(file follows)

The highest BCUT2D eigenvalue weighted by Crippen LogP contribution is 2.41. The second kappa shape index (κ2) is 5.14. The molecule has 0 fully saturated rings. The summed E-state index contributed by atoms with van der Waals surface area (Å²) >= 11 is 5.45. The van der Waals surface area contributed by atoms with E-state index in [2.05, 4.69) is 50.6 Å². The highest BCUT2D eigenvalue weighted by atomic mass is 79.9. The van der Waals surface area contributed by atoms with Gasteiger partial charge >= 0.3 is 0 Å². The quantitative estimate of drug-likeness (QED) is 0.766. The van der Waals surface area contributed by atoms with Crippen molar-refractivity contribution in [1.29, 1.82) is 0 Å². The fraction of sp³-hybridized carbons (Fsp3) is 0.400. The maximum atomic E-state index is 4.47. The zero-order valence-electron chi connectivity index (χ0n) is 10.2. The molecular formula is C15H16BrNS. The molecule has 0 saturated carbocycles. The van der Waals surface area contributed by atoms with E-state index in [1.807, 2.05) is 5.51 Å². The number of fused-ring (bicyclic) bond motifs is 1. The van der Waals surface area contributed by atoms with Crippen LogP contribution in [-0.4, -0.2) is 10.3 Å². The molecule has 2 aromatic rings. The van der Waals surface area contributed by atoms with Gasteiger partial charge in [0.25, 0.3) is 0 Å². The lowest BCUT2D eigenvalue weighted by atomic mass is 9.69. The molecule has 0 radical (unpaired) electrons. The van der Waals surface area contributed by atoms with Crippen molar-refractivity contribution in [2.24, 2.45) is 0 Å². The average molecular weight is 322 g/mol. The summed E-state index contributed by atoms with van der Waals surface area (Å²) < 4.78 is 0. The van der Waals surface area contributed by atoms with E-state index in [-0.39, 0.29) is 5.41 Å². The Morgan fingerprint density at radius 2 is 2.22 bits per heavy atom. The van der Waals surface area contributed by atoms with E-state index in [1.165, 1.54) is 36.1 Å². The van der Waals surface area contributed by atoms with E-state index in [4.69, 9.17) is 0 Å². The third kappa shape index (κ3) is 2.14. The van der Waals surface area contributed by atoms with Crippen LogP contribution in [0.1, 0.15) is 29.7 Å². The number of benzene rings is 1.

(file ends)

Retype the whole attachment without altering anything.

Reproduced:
The highest BCUT2D eigenvalue weighted by Crippen LogP contribution is 2.41. The second kappa shape index (κ2) is 5.14. The molecule has 0 fully saturated rings. The summed E-state index contributed by atoms with van der Waals surface area (Å²) >= 11 is 5.45. The van der Waals surface area contributed by atoms with E-state index in [2.05, 4.69) is 50.6 Å². The highest BCUT2D eigenvalue weighted by atomic mass is 79.9. The van der Waals surface area contributed by atoms with Gasteiger partial charge >= 0.3 is 0 Å². The quantitative estimate of drug-likeness (QED) is 0.766. The van der Waals surface area contributed by atoms with Crippen molar-refractivity contribution in [1.29, 1.82) is 0 Å². The fraction of sp³-hybridized carbons (Fsp3) is 0.400. The maximum atomic E-state index is 4.47. The zero-order valence-electron chi connectivity index (χ0n) is 10.2. The molecular formula is C15H16BrNS. The molecule has 0 saturated carbocycles. The van der Waals surface area contributed by atoms with E-state index in [1.807, 2.05) is 5.51 Å². The number of fused-ring (bicyclic) bond motifs is 1. The van der Waals surface area contributed by atoms with Crippen LogP contribution in [-0.4, -0.2) is 10.3 Å². The molecule has 2 aromatic rings. The van der Waals surface area contributed by atoms with Gasteiger partial charge in [0.25, 0.3) is 0 Å². The lowest BCUT2D eigenvalue weighted by atomic mass is 9.69. The molecule has 0 radical (unpaired) electrons. The van der Waals surface area contributed by atoms with Crippen molar-refractivity contribution in [2.24, 2.45) is 0 Å². The average molecular weight is 322 g/mol. The summed E-state index contributed by atoms with van der Waals surface area (Å²) < 4.78 is 0. The van der Waals surface area contributed by atoms with E-state index in [-0.39, 0.29) is 5.41 Å². The Morgan fingerprint density at radius 2 is 2.22 bits per heavy atom. The van der Waals surface area contributed by atoms with E-state index in [1.165, 1.54) is 36.1 Å². The van der Waals surface area contributed by atoms with E-state index in [4.69, 9.17) is 0 Å². The third kappa shape index (κ3) is 2.14. The van der Waals surface area contributed by atoms with Crippen LogP contribution in [0.1, 0.15) is 29.7 Å². The number of benzene rings is 1.